5. What about the different art style mechanic? Having the style change to fit the arena is certainly a nifty idea…
I think it came from a small level of necessity. The NES stages I made didn’t work very well without this system, but I wanted them in one way or another. Only one stage used the SMB3 theme, which was rather unfortunate because someone kindly made a SMB3 sprite set for me for that purpose.
6. It also says the game lets you combine power ups and what not. What inspired this idea? Cause it’s quite rare in the Mario series, at least outside of Wario Land on the Virtual Boy…
Huh, I didn’t even know that an official game had done this until now. I don’t quite remember if I came up with the idea in my own head first or straight up took the idea from another game that did it before mine, but I do remember that it made sense to me from a fun perspective. I had made most of a game of the same name before this one that also had that feature, though it was a more adventure-focused game.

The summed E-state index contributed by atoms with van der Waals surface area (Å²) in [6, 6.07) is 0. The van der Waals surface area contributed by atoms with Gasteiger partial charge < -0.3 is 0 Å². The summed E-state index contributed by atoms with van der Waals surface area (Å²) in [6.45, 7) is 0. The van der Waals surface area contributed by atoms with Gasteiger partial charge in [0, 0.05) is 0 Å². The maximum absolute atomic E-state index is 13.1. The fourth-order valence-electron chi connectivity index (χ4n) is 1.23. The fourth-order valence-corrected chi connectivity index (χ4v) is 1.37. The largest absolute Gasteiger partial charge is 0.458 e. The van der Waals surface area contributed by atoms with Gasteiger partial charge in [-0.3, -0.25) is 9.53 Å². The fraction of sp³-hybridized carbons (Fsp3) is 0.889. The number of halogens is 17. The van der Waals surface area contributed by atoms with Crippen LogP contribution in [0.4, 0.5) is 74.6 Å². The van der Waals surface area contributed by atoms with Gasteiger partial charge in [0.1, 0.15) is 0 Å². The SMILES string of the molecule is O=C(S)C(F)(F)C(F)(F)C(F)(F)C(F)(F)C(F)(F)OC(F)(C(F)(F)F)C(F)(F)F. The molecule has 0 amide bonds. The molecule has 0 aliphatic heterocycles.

If you’ve been in the retro gaming scene for a while, you may have come across Mario Adventure. A massive hack of Super Mario Bros 3 with a ton of new technical additions and a full set of new levels, the game ended up becoming one of the most well known, highly regarded Mario ROM hacks in existence.
And so when it’s creator DahrkDaiz said he’d make a sequel, we knew we needed to get an interview about it. So here it is! Here is our exclusive interview with Mario Adventure creator DahrkDaiz!
1. Let’s start with a quick question about your personal life, shall we? So what’s your background here? Who are you outside of the ROM hacking community?
In my down time I’m a programmer for a house manufacturing company (the largest one in the US!) My family consists of my 5 year old daughter and my wife of 6.. 7… er 5 years? I don’t remember!
My real name is April and outside of rom hacking I like to go hiking, running and play DanceDanceRevolution.
2. And how did you get into video games anyway? Was Super Mario Bros 3 one of the first titles you played
At around the mature age of 4, I stumbled upon this weirdly coloured thing at my cousin’s house where a brown man was jumping over a jump rope made out of fire. They asked me if I wanted to jump the rope and handed me the controller. Of course, that game was Super Mario Bros. for the NES. I was so enthralled by this idea of a “videogame” that my dad went to a local flea market and came across an Atari 2600 with 50 games. He bought the set and brought that home. I immediately started ignore chores, back talk my parents and re-enact the scenes I had experienced in Galaga, Donkey Kong and Tanks!